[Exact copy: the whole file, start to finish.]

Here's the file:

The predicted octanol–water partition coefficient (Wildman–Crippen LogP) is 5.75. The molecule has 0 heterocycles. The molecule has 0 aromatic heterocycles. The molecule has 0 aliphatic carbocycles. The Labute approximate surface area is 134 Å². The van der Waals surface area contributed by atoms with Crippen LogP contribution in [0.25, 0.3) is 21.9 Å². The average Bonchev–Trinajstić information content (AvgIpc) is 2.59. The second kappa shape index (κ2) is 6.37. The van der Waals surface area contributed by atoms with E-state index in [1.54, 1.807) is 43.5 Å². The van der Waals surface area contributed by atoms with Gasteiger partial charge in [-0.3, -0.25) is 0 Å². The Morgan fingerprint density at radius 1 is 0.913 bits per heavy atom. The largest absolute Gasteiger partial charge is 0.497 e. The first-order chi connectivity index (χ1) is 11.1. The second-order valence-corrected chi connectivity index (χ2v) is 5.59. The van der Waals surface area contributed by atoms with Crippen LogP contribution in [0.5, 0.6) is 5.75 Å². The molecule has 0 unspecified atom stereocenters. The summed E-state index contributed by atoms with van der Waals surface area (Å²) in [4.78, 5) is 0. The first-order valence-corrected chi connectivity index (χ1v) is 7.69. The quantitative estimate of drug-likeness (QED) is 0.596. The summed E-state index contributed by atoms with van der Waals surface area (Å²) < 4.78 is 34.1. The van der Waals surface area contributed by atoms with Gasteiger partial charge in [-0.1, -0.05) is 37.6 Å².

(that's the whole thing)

The predicted octanol–water partition coefficient (Wildman–Crippen LogP) is 5.75. The molecule has 0 heterocycles. The molecule has 0 aromatic heterocycles. The molecule has 0 aliphatic carbocycles. The Labute approximate surface area is 134 Å². The van der Waals surface area contributed by atoms with Crippen LogP contribution in [0.25, 0.3) is 21.9 Å². The average Bonchev–Trinajstić information content (AvgIpc) is 2.59. The second kappa shape index (κ2) is 6.37. The van der Waals surface area contributed by atoms with E-state index in [1.54, 1.807) is 43.5 Å². The van der Waals surface area contributed by atoms with Gasteiger partial charge in [-0.3, -0.25) is 0 Å². The Morgan fingerprint density at radius 1 is 0.913 bits per heavy atom. The largest absolute Gasteiger partial charge is 0.497 e. The first-order chi connectivity index (χ1) is 11.1. The second-order valence-corrected chi connectivity index (χ2v) is 5.59. The van der Waals surface area contributed by atoms with Crippen LogP contribution in [0.5, 0.6) is 5.75 Å². The molecule has 0 unspecified atom stereocenters. The summed E-state index contributed by atoms with van der Waals surface area (Å²) in [4.78, 5) is 0. The first-order valence-corrected chi connectivity index (χ1v) is 7.69. The quantitative estimate of drug-likeness (QED) is 0.596. The summed E-state index contributed by atoms with van der Waals surface area (Å²) < 4.78 is 34.1. The van der Waals surface area contributed by atoms with Gasteiger partial charge in [-0.1, -0.05) is 37.6 Å².